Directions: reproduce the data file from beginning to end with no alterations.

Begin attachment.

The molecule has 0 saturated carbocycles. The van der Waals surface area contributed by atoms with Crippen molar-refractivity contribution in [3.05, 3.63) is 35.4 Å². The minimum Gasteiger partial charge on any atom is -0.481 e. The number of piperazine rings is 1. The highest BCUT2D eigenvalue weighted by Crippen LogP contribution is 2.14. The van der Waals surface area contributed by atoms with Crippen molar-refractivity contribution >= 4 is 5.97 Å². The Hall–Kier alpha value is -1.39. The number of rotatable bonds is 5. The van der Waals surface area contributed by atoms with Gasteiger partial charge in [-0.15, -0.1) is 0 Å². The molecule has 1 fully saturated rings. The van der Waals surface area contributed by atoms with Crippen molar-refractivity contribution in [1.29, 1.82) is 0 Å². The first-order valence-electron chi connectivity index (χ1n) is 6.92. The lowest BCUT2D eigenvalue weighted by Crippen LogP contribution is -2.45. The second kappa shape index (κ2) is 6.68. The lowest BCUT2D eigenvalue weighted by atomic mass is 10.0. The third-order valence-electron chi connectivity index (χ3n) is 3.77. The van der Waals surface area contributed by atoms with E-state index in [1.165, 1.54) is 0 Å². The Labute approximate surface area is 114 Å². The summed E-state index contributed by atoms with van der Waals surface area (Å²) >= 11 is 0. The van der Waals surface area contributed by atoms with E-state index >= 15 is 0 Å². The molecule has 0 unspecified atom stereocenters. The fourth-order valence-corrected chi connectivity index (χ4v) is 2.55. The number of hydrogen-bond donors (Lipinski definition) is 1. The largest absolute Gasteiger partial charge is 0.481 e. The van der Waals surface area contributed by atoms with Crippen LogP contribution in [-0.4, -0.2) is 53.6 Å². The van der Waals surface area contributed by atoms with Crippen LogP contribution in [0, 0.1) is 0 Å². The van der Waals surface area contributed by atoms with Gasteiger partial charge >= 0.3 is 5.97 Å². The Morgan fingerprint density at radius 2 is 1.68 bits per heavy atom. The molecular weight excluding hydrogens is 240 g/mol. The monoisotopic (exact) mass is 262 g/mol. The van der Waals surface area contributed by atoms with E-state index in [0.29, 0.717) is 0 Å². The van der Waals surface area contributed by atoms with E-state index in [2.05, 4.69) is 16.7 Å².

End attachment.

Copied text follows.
The molecule has 0 saturated carbocycles. The van der Waals surface area contributed by atoms with Crippen molar-refractivity contribution in [3.05, 3.63) is 35.4 Å². The minimum Gasteiger partial charge on any atom is -0.481 e. The number of piperazine rings is 1. The highest BCUT2D eigenvalue weighted by Crippen LogP contribution is 2.14. The van der Waals surface area contributed by atoms with Crippen molar-refractivity contribution >= 4 is 5.97 Å². The Hall–Kier alpha value is -1.39. The number of rotatable bonds is 5. The van der Waals surface area contributed by atoms with Gasteiger partial charge in [-0.15, -0.1) is 0 Å². The molecule has 1 fully saturated rings. The van der Waals surface area contributed by atoms with Crippen molar-refractivity contribution in [1.29, 1.82) is 0 Å². The first-order valence-electron chi connectivity index (χ1n) is 6.92. The lowest BCUT2D eigenvalue weighted by Crippen LogP contribution is -2.45. The second kappa shape index (κ2) is 6.68. The lowest BCUT2D eigenvalue weighted by atomic mass is 10.0. The third-order valence-electron chi connectivity index (χ3n) is 3.77. The van der Waals surface area contributed by atoms with E-state index in [1.165, 1.54) is 0 Å². The Labute approximate surface area is 114 Å². The summed E-state index contributed by atoms with van der Waals surface area (Å²) >= 11 is 0. The van der Waals surface area contributed by atoms with E-state index >= 15 is 0 Å². The molecule has 0 unspecified atom stereocenters. The fourth-order valence-corrected chi connectivity index (χ4v) is 2.55. The number of hydrogen-bond donors (Lipinski definition) is 1. The largest absolute Gasteiger partial charge is 0.481 e. The van der Waals surface area contributed by atoms with Crippen LogP contribution in [-0.4, -0.2) is 53.6 Å². The van der Waals surface area contributed by atoms with Crippen LogP contribution in [0, 0.1) is 0 Å². The van der Waals surface area contributed by atoms with Gasteiger partial charge >= 0.3 is 5.97 Å². The Morgan fingerprint density at radius 2 is 1.68 bits per heavy atom. The molecular weight excluding hydrogens is 240 g/mol. The monoisotopic (exact) mass is 262 g/mol. The van der Waals surface area contributed by atoms with E-state index in [0.29, 0.717) is 0 Å². The van der Waals surface area contributed by atoms with E-state index in [2.05, 4.69) is 16.7 Å².